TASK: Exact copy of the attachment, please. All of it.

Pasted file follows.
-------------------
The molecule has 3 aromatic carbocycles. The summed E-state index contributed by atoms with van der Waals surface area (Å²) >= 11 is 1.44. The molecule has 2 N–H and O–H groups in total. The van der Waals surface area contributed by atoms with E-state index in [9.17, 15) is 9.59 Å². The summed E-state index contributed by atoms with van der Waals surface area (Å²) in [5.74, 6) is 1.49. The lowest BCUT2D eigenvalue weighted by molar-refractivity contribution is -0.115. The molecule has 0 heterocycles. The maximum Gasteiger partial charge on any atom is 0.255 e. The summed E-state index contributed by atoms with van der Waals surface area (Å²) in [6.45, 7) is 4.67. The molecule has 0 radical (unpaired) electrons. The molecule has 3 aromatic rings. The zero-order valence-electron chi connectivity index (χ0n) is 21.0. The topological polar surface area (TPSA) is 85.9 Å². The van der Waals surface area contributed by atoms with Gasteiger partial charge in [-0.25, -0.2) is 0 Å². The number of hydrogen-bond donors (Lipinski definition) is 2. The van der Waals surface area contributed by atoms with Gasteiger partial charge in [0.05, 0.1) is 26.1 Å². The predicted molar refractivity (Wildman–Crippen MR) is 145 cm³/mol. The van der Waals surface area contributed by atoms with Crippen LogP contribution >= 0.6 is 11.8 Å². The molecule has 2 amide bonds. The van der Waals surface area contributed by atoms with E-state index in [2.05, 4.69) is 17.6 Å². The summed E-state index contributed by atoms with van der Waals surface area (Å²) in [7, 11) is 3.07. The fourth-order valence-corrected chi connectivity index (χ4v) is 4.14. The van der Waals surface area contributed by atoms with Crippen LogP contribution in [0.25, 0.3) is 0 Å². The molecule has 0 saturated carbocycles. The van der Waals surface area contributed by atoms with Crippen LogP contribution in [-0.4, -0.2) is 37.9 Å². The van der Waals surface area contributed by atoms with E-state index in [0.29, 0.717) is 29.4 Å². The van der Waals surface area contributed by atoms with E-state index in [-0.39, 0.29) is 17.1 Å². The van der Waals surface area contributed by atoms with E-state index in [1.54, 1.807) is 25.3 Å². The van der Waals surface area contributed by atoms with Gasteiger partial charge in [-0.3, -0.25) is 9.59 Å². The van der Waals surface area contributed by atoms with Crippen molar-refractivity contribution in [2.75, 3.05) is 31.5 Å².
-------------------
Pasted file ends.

The molecule has 3 aromatic carbocycles. The summed E-state index contributed by atoms with van der Waals surface area (Å²) >= 11 is 1.44. The molecule has 2 N–H and O–H groups in total. The van der Waals surface area contributed by atoms with E-state index in [9.17, 15) is 9.59 Å². The summed E-state index contributed by atoms with van der Waals surface area (Å²) in [5.74, 6) is 1.49. The lowest BCUT2D eigenvalue weighted by molar-refractivity contribution is -0.115. The molecule has 0 heterocycles. The maximum Gasteiger partial charge on any atom is 0.255 e. The summed E-state index contributed by atoms with van der Waals surface area (Å²) in [6.45, 7) is 4.67. The molecule has 0 radical (unpaired) electrons. The molecule has 3 aromatic rings. The zero-order valence-electron chi connectivity index (χ0n) is 21.0. The topological polar surface area (TPSA) is 85.9 Å². The van der Waals surface area contributed by atoms with Gasteiger partial charge in [-0.25, -0.2) is 0 Å². The number of hydrogen-bond donors (Lipinski definition) is 2. The van der Waals surface area contributed by atoms with Gasteiger partial charge in [0.05, 0.1) is 26.1 Å². The predicted molar refractivity (Wildman–Crippen MR) is 145 cm³/mol. The van der Waals surface area contributed by atoms with Crippen LogP contribution >= 0.6 is 11.8 Å². The molecule has 2 amide bonds. The van der Waals surface area contributed by atoms with E-state index in [2.05, 4.69) is 17.6 Å². The summed E-state index contributed by atoms with van der Waals surface area (Å²) in [7, 11) is 3.07. The fourth-order valence-corrected chi connectivity index (χ4v) is 4.14. The van der Waals surface area contributed by atoms with Crippen LogP contribution in [0.25, 0.3) is 0 Å². The molecule has 0 saturated carbocycles. The van der Waals surface area contributed by atoms with Crippen LogP contribution in [-0.4, -0.2) is 37.9 Å². The van der Waals surface area contributed by atoms with E-state index in [0.29, 0.717) is 29.4 Å². The van der Waals surface area contributed by atoms with E-state index in [-0.39, 0.29) is 17.1 Å². The van der Waals surface area contributed by atoms with E-state index in [1.54, 1.807) is 25.3 Å². The van der Waals surface area contributed by atoms with Gasteiger partial charge in [-0.3, -0.25) is 9.59 Å². The van der Waals surface area contributed by atoms with Crippen molar-refractivity contribution in [2.75, 3.05) is 31.5 Å².